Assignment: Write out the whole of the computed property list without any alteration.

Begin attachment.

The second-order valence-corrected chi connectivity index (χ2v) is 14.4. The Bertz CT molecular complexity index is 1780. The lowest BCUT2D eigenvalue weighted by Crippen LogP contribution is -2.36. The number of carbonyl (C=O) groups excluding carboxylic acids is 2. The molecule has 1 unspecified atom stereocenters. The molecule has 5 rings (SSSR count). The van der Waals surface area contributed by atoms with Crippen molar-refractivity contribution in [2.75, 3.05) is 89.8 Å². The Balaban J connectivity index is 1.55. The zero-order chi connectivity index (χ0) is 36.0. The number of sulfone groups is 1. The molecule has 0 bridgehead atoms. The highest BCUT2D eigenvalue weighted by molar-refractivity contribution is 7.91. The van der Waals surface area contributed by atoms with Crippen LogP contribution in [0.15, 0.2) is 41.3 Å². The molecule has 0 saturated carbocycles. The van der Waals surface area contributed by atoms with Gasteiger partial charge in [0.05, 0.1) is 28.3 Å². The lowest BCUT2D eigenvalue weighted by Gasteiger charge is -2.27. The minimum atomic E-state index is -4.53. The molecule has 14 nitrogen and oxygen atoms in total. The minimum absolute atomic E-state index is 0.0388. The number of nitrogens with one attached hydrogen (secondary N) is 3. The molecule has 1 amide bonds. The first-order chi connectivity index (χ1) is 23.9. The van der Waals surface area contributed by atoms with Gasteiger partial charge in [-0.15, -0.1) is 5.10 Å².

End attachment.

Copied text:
The second-order valence-corrected chi connectivity index (χ2v) is 14.4. The Bertz CT molecular complexity index is 1780. The lowest BCUT2D eigenvalue weighted by Crippen LogP contribution is -2.36. The number of carbonyl (C=O) groups excluding carboxylic acids is 2. The molecule has 1 unspecified atom stereocenters. The molecule has 5 rings (SSSR count). The van der Waals surface area contributed by atoms with Crippen molar-refractivity contribution in [2.75, 3.05) is 89.8 Å². The Balaban J connectivity index is 1.55. The zero-order chi connectivity index (χ0) is 36.0. The number of sulfone groups is 1. The molecule has 0 bridgehead atoms. The highest BCUT2D eigenvalue weighted by molar-refractivity contribution is 7.91. The van der Waals surface area contributed by atoms with Crippen LogP contribution in [0.15, 0.2) is 41.3 Å². The molecule has 0 saturated carbocycles. The van der Waals surface area contributed by atoms with Gasteiger partial charge in [0.05, 0.1) is 28.3 Å². The lowest BCUT2D eigenvalue weighted by Gasteiger charge is -2.27. The minimum atomic E-state index is -4.53. The molecule has 14 nitrogen and oxygen atoms in total. The minimum absolute atomic E-state index is 0.0388. The number of nitrogens with one attached hydrogen (secondary N) is 3. The molecule has 1 amide bonds. The first-order chi connectivity index (χ1) is 23.9. The van der Waals surface area contributed by atoms with Gasteiger partial charge in [-0.15, -0.1) is 5.10 Å².